Things have changed in Central City. The Rogues who bedevilled the Flash for years have teamed up with him a few times recently to save the people from bigger threats. They've been pardoned, and vanished from the scene. New supervillains have emerged hoping to inherit their reputations.
So far, they've been more of a nuisance than a threat, but the Flash knows they have to be taken seriously... even Captain Cold started small. And that's something we find out this issue as the Flash questions people in an attempt to learn just where Cold, Heat Wave, Golden Glider, Mirror Master, Weather Wizard and the Trickster have gone. He hopes they've gone straight but as a policeman and a superhero, he wants to know they're not causing trouble somewhere.
He starts out with the one man common to all the Rogues.
This is a job for Barry Allen! In his less flashy role, he speaks to people associated with the villains, from an ex-girlfriend to victims to Golden Glider's old ice skating teacher, before finally getting a real lead...
Once upon a time DC Comics did annual digests featuring the Year's Best Comic Stories and if they revived the practice, this issue would be a dead cert. It's a fast-moving superhero detective tale with a compelling lead, likeable supporting characters and dastardly villains. Writer Joshua Williamson lays out the history of the Rogues, showing how their relationship with the Flash and Central City developed and changed. He reminds us that while they've done some good things, they've left a trail of devastation, setting things up for this new story arc entitled, appropriately, Rogues Reloaded.
One reason this title is more apposite than Rogues Rebirth is that the New 52 changes, which saw the villains' powers internalised, look to have been jettisoned. Once more, it's all about the weapons, as is made clear from the cracking opening page on. And I love the return of Paul Gambi who, like the Rogues, dates to the early Silver Age. Plus, Iris and Wally West join Barry for a horror film marathon (John Constantine seems to even buying a ticket) to progress the Rogues plot and set up some future Kid Flash business.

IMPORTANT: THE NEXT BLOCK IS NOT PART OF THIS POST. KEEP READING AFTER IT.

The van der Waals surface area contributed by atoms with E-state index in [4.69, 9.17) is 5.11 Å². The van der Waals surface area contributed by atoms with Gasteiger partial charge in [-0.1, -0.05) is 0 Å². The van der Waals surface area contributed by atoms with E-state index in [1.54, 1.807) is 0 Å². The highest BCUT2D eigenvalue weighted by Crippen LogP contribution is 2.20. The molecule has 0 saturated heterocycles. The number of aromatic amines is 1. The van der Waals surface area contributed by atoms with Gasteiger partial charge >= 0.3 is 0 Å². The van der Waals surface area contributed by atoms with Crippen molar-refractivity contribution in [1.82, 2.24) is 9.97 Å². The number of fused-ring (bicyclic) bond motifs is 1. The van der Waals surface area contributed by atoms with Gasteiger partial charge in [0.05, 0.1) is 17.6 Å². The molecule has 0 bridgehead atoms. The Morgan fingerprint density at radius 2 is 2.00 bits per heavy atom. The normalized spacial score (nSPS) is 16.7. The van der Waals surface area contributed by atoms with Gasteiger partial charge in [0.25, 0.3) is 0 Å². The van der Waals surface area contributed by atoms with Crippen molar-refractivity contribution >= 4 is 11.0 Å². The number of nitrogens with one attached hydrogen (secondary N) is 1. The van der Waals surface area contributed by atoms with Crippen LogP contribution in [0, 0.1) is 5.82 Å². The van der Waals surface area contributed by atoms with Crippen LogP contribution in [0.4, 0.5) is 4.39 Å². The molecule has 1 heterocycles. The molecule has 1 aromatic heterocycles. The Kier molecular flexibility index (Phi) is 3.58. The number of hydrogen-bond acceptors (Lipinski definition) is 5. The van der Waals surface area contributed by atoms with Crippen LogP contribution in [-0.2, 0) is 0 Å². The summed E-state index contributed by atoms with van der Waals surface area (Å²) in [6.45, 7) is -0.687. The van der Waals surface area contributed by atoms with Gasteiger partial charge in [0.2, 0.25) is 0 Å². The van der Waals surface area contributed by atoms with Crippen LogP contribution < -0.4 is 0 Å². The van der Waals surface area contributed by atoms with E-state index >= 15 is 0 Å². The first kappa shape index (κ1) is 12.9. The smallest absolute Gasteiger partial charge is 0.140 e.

It's a busy script but Williamson is skilled enough not to make it feel overly talky, and letterer Steve Wands ensures it sits nicely on the artwork.
Oh yes, the artwork. Carmine Di Giandomenico is back after a few months away and all is right with the world. His layouts are striking, with Barry zooming across his city like a modern Mercury. And his character work is terrific, look, for example, at Warden Wolf of Iron Heights - Di Giandomenico somehow gets away with the cliche cum classic that is satanic hair.
And the colours of Ivan Plascencia add a gorgeous vibrancy to the pages - together, the artists bring Barry's world to magical life. Every page looks superb, with the opening spread - complete with a literal Rogues' Gallery - especially eye-popping.
Then there are the small touches that see this series honour its past, from the Infantino Theater to the font Wands uses which nods to classic DC calligrapher Ira Schnapp's Silver Age Flash logo, specifically, the 'The'.
Need convincing? Check out this month's cover variant by Dave Johnson, a sublime homage to legendary Flash artist Carmine Infantino.
As for the regular cover, a full-colour piece by Di Giandomenico, it's excellent on its own terms.
If you've not been reading this series - edited by Brian Cunningham, Amedeo Turturro and Diego Lopez - here's a fabulous jumping-on point. It's a stylish update of classic Flash action and the best issue in years.